From naked yoga and twerking to jogging barefoot and running backwards, over the years, fitness enthusiasts have tried the most bizarre workouts to stay in shape and most of us, too, have aped them to get an envious body.
Now, there’s a new fitness trend that’s joining the ranks of weird workouts — it’s called crawling. No, this isn’t like a pub crawl! This exercise is inspired by the movements of babies and animals. Wellness and yoga guru Dr Anil Patil believes it engages the entire body, works the core and improves balance, coordination, strength, and agility. “It’s a fun fitness trend, which is gaining popularity because some consider it the best strength training exercise. It also improves memory and brain health.” According to fitness expert Ali Mirza, “Crawling exercises are multi-joint movements that emphasise the shoulder muscles, too. Good for your back, these can improve your walking pattern as they create coordination between the upper and lower body.” So, next time you hit the gym, don’t be surprised if your see people on all fours, crawling in an orderly fashion.
How the crawling craze began
The fitness trend started a year ago in Zhengzhou, China, where residents wore gloves and were seen crawling on their hands and feet in parks. It became popular because many believed that this was a practice that originated from ancient Chinese medicine and dates back to nearly 2,000 years in the Han Dynasty.
What kind of a crawler are you?
Crawling workouts aren’t child’s play. Depending on your health and fitness levels, here are the different types of crawls you can choose from:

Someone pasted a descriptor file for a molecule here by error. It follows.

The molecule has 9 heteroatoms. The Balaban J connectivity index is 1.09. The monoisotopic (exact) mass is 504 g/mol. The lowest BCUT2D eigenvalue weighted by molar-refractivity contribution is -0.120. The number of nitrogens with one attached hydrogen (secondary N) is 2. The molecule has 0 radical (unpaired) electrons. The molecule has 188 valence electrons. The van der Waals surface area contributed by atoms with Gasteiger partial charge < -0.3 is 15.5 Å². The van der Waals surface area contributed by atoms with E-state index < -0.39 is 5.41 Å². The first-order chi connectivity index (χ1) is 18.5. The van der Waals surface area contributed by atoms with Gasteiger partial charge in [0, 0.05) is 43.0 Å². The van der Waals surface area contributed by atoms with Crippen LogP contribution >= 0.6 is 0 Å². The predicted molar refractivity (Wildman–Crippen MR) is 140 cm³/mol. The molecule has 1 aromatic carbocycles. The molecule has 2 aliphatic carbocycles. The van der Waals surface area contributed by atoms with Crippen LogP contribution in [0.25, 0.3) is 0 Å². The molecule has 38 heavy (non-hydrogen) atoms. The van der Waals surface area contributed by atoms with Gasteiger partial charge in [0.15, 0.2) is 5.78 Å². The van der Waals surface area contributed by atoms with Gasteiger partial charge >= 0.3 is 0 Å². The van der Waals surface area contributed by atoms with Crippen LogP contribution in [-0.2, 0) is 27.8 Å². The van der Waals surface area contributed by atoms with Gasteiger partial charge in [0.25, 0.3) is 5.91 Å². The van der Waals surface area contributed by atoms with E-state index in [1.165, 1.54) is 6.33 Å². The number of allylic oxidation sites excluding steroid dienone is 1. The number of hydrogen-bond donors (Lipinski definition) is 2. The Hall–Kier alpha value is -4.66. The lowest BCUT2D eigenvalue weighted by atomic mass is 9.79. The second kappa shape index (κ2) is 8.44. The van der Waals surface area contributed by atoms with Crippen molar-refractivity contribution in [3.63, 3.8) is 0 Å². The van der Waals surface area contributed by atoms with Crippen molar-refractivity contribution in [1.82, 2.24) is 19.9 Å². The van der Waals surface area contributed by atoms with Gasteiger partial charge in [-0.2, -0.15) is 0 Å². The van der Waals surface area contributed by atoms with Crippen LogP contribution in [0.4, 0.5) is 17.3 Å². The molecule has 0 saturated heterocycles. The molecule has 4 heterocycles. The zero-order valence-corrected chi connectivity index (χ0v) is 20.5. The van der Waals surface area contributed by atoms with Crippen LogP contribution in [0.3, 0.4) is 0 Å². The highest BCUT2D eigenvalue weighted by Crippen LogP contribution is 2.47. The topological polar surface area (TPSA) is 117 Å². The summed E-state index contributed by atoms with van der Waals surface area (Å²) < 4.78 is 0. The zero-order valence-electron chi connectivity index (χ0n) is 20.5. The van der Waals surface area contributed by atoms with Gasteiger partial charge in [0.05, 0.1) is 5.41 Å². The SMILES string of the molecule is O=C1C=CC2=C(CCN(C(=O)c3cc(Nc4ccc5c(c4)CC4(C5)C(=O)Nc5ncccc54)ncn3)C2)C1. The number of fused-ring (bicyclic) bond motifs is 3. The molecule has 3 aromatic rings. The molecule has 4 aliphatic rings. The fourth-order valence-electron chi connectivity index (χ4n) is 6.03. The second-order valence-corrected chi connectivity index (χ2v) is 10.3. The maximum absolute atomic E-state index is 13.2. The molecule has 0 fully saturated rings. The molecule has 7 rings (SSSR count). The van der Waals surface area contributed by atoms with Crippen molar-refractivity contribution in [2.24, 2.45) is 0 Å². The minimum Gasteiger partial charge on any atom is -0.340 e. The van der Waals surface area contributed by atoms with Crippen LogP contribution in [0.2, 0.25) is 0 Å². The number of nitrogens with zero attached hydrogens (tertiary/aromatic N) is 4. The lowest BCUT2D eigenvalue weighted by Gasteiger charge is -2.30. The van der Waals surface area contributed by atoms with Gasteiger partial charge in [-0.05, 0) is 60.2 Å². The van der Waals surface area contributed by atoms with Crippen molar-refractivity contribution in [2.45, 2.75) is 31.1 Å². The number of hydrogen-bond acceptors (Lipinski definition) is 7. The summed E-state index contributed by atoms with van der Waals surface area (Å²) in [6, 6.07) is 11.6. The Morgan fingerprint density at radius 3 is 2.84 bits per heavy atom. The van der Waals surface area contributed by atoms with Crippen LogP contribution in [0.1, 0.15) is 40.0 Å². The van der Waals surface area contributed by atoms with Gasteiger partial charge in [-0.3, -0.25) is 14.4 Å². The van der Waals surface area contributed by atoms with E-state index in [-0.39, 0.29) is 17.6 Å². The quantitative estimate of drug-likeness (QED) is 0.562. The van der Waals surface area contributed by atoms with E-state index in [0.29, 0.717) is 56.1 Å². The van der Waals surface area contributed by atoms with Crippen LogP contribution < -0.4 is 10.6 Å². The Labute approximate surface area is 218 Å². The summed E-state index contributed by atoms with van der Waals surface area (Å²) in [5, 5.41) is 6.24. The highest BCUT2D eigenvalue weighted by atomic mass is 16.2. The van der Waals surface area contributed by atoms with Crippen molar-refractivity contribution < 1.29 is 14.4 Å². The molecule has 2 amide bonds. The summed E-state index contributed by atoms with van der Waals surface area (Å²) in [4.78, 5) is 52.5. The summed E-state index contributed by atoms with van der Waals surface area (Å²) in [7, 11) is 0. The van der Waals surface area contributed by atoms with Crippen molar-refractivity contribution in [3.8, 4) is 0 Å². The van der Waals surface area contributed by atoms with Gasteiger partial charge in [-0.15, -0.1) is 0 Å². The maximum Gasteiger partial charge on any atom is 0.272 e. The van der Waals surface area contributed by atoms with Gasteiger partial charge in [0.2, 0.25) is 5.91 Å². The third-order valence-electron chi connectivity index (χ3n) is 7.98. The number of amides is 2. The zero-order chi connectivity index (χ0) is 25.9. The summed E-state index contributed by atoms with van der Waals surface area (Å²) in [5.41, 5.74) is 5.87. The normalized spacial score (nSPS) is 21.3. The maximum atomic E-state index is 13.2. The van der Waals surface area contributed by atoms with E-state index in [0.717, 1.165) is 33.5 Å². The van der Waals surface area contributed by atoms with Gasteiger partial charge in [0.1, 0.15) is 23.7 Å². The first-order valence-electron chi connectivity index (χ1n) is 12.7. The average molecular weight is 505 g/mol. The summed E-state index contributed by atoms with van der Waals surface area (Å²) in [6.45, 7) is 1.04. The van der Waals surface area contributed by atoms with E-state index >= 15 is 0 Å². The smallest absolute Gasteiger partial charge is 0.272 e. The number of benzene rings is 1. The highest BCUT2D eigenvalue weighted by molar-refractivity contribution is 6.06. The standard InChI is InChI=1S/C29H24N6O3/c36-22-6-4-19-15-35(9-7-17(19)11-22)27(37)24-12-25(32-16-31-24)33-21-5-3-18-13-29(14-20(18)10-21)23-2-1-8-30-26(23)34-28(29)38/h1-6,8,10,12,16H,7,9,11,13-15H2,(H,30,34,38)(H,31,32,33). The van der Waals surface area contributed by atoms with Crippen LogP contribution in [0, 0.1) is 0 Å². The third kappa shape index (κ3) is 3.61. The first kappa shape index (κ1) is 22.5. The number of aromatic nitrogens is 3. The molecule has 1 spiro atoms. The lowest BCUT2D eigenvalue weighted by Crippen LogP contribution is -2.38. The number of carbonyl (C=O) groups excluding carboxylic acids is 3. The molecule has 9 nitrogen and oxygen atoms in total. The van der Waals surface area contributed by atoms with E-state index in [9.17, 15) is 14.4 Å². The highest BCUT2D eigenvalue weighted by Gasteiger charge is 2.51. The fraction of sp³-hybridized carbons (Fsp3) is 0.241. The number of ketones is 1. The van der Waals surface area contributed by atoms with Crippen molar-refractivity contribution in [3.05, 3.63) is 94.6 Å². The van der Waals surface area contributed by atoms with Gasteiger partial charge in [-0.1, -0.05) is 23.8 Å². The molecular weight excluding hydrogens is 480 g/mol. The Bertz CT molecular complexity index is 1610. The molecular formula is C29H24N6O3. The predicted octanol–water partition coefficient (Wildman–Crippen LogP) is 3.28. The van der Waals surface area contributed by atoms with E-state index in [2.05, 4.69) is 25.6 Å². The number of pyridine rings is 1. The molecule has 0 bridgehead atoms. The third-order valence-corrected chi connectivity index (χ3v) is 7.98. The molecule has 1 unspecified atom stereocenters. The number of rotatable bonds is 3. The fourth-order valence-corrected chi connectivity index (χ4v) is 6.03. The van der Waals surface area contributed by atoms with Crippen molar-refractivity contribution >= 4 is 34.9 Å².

- Baby crawl :This one is for beginners as it’s the most fundamental crawling pattern. Keep four points of contact with the ground (both hands and knees) as you slowly crawl forward. Move your opposite hand and knee forward at the same time. Keep your spine long and your core tight as you move ahead.
- Bear crawl: Once you’ve got the hang of the baby crawl, it’s time to take things a notch higher. Go down on your hands and knees. Lift your knees off the ground, balancing on your toes. Move one hand and the opposite knee forward simultaneously.
- Army crawl: Begin in a forearm plank position. Drag yourself forward across the ground on your forearms. Do not use your legs or feet to move ahead.
- The inchworm: Stand with your feet together. Bend forward and place your hands on the ground, close to your feet. Walk forward, using your hands, leaving your feet where they are, until you are in a plank position with your arms extended forward. Walk with your feet to your hands, leaving your hands where they are, until you end in a forward bend position again.
- Crab crawl: Sit with your legs bent and slightly spread and place feet on the ground. Put your palms on the ground behind you, fingertips facing forward. Lift your hips and butt off the ground, holding yourself up on your hands and feet. Move yourself forward, backward or side-to-side.
- Spiderman crawl: Also known as the lizard crawl, this is an advanced exercise routine. Start with the bear crawl position. As you bring your foot forward, drop the hips and chest so that they are close to the ground. Instead of simultaneous hand-foot movement, in this exercise, move your foot forward first, then your hand. Touch your body to the ground and keep your spine long as you slowly crawl forward.
Dr Patil cautions, “In certain crawling exercises, your hands and knees carry the burden of your body and you may start experiencing pain in your joints. So, it’s not advisable for old people and those with knee problems. Use knee pads if you’re doing the baby crawl. Try variations where you apply pressure on your feet rather than your knees. Crawling also should be avoided if you have wrist, shoulder or neck issues. Consult a health or fitness expert before trying any new workout.”